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Turkish air strike on Syria border post claims 11 lives: Report

US Rep. Ilhan Omar (D-MN) (L) talks with Speaker of the House Nancy Pelosi (D-CA) during a rally with fellow Democrats before voting on H.R. 1, or the People Act, on the East Steps of the US Capitol on March 08, 2019 in Washington, DC. (AFP photo)
Soldiers stand near a Turkish armored vehicle during the first American-Turkish joint patrol in the so-called safe zone on the Syrian side of the border with Turkey near Tal Abyad, Syria, September 8, 2019. (File photo by AP)

A Turkish air strike on a Syrian border post has claimed the lives of nearly a dozen people in the war-torn country’s Kurdish-majority north.

The so-called Syrian Observatory for Human Rights said on Tuesday that 11 "fighters" were killed in the Turkish air strike that hit a Syrian outpost near the Turkish border, without specifying whether those killed were affiliated with the Syrian army or US-backed Kurdish militants.

The Britain-based war monitor said the airstrike targeted the outpost in the village of Jarqali, west of the Kurdish-held border town of Kobani.

The strike followed an overnight flare-up between Turkish forces and Kurdish-led militants affiliated with the US-backed Syrian Democratic Forces (SDF) that control the area.

Turkey's defense ministry said the Kurdish forces had intensified their cross border shelling of military positions in the Turkish territory, killing one soldier.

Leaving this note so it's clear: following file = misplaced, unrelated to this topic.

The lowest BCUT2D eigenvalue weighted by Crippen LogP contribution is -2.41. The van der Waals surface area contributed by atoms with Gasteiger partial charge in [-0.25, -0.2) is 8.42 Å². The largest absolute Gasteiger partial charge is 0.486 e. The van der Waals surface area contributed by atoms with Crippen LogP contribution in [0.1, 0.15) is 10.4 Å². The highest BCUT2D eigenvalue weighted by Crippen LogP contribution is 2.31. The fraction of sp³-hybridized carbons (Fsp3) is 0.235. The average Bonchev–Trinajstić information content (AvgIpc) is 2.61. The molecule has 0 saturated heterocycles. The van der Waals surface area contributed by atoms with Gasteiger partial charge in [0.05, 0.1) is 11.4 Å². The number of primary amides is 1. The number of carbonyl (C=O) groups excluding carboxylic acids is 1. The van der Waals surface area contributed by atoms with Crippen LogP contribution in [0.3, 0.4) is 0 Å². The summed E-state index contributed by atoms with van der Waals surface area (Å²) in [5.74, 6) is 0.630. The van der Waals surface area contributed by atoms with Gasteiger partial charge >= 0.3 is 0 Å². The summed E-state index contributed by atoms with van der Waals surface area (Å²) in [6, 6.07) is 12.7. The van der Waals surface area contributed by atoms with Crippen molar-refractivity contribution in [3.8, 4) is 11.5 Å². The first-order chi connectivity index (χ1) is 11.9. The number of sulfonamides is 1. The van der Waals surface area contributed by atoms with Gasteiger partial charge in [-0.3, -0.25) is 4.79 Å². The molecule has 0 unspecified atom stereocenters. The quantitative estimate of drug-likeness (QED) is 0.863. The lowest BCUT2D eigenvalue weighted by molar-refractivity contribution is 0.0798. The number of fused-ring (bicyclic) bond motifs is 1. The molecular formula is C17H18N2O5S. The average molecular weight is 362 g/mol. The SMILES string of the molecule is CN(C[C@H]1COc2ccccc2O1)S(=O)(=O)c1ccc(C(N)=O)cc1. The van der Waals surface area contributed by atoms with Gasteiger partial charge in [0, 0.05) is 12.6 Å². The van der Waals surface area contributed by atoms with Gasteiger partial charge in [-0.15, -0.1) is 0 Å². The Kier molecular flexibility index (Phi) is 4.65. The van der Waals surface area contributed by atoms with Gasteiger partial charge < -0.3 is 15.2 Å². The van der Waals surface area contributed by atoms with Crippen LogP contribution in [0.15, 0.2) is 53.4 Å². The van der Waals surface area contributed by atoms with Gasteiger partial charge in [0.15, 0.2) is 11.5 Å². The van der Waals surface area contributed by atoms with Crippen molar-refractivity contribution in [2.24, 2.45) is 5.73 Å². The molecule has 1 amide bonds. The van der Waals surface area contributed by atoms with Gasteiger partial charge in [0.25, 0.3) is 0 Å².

"Thirteen terrorists were neutralized" in retaliatory attacks by Ankara inside Syria, the ministry added, stressing that the operations were ongoing in the region.

Syrian media have yet to comment on the Tuesday’s attack near Kobani. If Syrian government forces are confirmed to be among those killed, the assault would mark one of the largest escalations since Ankara and Damascus traded attacks in 2020 following a Syrian strike that killed 33 Turkish soldiers in the northwestern province of Idlib.     

The latest development comes against the backdrop of Ankara’s stepped-up threats to launch a massive military operation against Kurdish militants in northern Syria to establish what it calls a “secure line” along Turkey’s border with the Arab country.

Last week, Turkish President Recep Tayyip Erdogan once again hinted at a plan for a cross-border operation in Syria to remove members of the Kurdish People’s Protection Units (YPG) militant group, which is the backbone of the SDF.

Turkey has deployed forces in Syria in violation of the Arab country's sovereignty and territorial integrity. 

Ankara-backed militants were deployed to northeastern Syria in October 2019 after Turkish military forces launched a long-threatened cross-border invasion in a declared attempt to push YPG fighters away from border areas.

Ankara views the YPG as a terrorist organization tied to the homegrown Kurdistan Workers' Party (PKK), which has been seeking an autonomous Kurdish region in Turkey since 1984.

Syrian President Bashar al-Assad and other senior officials have said Damascus will respond through all legitimate means available to Turkey's ongoing ground offensive.

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